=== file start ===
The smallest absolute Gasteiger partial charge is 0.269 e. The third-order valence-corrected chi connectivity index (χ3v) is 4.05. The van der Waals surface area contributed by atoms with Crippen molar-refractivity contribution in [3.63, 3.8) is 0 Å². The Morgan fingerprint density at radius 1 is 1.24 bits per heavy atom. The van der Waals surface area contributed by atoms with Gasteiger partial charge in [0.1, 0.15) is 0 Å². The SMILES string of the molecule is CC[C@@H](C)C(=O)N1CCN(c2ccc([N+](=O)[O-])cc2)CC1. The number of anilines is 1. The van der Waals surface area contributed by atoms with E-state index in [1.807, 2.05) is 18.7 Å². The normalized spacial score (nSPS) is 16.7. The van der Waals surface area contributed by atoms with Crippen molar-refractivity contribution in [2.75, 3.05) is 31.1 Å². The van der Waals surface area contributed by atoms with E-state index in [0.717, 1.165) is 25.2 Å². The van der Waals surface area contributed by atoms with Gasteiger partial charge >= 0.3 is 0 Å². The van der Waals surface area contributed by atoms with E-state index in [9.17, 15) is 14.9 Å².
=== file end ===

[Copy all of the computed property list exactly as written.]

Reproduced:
The smallest absolute Gasteiger partial charge is 0.269 e. The third-order valence-corrected chi connectivity index (χ3v) is 4.05. The van der Waals surface area contributed by atoms with Crippen molar-refractivity contribution in [3.63, 3.8) is 0 Å². The Morgan fingerprint density at radius 1 is 1.24 bits per heavy atom. The van der Waals surface area contributed by atoms with Gasteiger partial charge in [0.1, 0.15) is 0 Å². The SMILES string of the molecule is CC[C@@H](C)C(=O)N1CCN(c2ccc([N+](=O)[O-])cc2)CC1. The number of anilines is 1. The van der Waals surface area contributed by atoms with E-state index in [1.807, 2.05) is 18.7 Å². The normalized spacial score (nSPS) is 16.7. The van der Waals surface area contributed by atoms with Crippen molar-refractivity contribution in [2.75, 3.05) is 31.1 Å². The van der Waals surface area contributed by atoms with E-state index in [0.717, 1.165) is 25.2 Å². The van der Waals surface area contributed by atoms with Gasteiger partial charge >= 0.3 is 0 Å². The van der Waals surface area contributed by atoms with E-state index in [9.17, 15) is 14.9 Å².